35 years ago when a routine blood test first time showed my LDL level to be 270 and HDL 45, my doctor put me on cholesterol lowering drug. After 6 months my levels were 245 and 38, both went down, hence my ratio was worst. I decided to give up medication also because of some side effects. I am 72 now, had I been taking statins, I would be probably dead from side effects. My blood pressure is 122/75 and am on borderline with type 2 diabetes. Sixty percent of people who have hart attack do not have high cholesterol… Read more »

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edski
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edski

Gosh sakes, does anyone else feel that they should just live their life and die when it’s time anymore? That’s what my grandparents did, and everyone before them. Helped to keep the worlds population in check, also. You can test and study drugs all you want, but I fear that all the GMO feeds and food, antibiotic laden meats and poultry and additives we have ingested for years, eventually takes it’s toll anyway. I’m not trying to start an argument, and I believe in common sense. Keep taking the pills if you want to. I’m just asking if anyone else… Read more »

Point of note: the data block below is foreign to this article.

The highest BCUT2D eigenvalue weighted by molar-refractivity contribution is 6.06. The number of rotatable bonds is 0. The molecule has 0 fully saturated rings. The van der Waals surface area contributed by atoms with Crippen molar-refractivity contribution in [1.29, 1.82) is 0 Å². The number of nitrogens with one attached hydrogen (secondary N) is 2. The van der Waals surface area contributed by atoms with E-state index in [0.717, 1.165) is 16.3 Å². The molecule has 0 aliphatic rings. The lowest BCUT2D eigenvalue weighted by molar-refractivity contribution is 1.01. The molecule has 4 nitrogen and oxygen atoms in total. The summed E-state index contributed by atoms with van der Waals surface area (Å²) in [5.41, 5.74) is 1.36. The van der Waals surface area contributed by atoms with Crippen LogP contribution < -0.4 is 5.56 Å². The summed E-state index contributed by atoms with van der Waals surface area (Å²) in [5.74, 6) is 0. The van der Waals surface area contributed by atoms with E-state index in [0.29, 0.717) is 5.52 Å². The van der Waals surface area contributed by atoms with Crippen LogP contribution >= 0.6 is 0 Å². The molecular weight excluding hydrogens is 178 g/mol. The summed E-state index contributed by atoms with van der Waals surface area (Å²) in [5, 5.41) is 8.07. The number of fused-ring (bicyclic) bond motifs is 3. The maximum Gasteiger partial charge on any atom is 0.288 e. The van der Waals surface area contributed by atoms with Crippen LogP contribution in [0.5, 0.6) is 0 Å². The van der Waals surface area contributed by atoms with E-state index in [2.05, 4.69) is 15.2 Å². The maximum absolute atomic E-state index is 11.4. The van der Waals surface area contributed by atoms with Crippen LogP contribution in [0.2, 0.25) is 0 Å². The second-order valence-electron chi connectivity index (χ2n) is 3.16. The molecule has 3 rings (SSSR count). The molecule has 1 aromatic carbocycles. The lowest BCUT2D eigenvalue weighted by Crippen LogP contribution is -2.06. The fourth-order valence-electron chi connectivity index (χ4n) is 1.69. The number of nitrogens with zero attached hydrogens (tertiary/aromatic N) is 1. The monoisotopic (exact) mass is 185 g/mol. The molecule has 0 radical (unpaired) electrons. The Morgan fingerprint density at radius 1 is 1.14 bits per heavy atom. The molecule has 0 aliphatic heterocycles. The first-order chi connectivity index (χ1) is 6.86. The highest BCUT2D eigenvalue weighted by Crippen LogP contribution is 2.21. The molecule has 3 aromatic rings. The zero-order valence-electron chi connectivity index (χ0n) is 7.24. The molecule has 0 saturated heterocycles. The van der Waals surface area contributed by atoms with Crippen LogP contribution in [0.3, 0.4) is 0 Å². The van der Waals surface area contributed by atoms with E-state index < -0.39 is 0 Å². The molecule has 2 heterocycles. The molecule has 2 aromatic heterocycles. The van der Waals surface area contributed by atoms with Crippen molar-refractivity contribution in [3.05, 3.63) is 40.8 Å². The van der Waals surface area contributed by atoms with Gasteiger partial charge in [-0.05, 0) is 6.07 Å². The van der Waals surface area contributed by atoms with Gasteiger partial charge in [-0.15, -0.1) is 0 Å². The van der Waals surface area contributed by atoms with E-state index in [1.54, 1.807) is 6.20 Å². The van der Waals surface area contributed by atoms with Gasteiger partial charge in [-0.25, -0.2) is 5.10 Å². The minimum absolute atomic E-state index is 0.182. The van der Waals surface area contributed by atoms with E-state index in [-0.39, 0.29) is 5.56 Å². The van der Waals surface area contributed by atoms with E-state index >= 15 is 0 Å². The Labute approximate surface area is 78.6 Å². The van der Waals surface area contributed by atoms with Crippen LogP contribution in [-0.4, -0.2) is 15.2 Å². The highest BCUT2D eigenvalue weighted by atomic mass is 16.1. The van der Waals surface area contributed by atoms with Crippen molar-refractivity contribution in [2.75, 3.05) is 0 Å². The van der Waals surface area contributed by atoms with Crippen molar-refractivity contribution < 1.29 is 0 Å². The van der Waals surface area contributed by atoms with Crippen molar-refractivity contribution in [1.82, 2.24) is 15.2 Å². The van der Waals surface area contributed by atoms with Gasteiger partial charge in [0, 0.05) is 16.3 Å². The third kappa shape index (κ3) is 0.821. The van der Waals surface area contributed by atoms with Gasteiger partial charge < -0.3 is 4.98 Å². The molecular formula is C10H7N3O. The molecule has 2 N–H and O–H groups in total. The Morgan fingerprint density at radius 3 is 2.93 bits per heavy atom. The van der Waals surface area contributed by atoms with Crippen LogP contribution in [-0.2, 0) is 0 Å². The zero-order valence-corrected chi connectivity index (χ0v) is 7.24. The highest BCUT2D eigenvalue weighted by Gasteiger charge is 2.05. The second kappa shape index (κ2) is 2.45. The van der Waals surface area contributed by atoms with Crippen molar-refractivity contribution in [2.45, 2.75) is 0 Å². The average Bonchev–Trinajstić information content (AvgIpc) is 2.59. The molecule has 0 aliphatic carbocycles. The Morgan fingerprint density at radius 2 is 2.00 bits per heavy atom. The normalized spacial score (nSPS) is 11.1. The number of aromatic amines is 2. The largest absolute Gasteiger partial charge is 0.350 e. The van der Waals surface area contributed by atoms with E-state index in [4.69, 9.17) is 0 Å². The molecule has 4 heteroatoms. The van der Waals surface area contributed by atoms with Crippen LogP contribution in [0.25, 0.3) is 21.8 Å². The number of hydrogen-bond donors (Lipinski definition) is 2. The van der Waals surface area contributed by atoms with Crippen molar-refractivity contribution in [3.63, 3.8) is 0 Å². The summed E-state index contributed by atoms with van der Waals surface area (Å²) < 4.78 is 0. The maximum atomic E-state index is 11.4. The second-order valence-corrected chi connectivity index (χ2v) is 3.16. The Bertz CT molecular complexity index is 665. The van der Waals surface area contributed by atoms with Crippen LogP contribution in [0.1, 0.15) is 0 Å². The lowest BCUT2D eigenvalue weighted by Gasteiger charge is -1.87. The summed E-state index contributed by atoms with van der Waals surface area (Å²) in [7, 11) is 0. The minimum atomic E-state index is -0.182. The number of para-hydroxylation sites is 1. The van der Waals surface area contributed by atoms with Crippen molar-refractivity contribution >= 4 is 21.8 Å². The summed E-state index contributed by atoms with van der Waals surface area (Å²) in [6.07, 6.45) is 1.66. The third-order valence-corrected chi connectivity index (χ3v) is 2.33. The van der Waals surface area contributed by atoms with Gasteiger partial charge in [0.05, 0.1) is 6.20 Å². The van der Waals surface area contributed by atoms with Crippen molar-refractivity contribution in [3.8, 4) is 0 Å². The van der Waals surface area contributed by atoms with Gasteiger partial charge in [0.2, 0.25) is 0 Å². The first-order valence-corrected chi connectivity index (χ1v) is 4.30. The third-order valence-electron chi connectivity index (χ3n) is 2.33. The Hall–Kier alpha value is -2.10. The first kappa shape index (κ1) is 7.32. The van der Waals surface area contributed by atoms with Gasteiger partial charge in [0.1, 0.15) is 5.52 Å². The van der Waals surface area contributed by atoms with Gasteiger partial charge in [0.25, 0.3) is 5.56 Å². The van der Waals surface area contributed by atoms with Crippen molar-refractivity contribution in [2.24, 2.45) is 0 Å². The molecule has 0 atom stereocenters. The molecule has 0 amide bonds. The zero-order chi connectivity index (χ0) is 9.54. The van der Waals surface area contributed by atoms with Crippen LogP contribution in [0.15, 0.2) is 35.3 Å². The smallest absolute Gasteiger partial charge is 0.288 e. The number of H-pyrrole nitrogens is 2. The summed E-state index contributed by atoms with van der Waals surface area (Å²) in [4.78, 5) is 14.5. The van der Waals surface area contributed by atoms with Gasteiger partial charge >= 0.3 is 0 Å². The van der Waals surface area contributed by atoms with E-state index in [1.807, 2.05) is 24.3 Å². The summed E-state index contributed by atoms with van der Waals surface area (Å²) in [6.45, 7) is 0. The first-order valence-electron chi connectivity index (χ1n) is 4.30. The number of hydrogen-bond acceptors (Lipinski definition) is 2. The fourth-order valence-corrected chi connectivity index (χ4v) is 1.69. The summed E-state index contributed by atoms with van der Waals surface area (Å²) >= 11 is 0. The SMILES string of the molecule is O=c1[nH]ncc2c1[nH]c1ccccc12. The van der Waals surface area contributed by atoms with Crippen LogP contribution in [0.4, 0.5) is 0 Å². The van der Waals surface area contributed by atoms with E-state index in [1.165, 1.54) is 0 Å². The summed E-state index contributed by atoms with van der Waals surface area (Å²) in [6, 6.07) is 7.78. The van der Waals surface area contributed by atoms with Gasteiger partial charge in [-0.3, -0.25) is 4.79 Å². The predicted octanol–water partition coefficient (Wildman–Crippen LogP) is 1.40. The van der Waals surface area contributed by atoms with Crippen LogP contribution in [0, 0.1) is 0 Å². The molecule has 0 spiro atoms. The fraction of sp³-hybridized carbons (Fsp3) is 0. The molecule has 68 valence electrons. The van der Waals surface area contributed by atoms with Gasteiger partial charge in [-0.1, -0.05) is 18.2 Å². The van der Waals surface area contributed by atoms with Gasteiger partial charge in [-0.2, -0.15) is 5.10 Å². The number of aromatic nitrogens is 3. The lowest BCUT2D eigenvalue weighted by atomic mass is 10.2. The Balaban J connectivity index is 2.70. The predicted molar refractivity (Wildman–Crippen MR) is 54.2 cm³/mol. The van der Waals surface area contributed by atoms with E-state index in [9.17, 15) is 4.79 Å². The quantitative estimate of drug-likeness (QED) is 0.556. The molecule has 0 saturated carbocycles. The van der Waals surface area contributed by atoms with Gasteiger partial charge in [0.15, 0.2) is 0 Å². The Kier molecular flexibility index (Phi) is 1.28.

Bob's yer uncle
Guest
Bob's yer uncle

Absolutely agree. I also suspect our highly engineered foods impact our health in ways as yet unknown. No one dies suddenly anymore. They fight maladies for 10 years, feel awful, burden loved ones, bleed the HC system, and eventually die horrible deaths. Statins are a 40 billion industry with built on foundations on data questionably interpreted.

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Sally G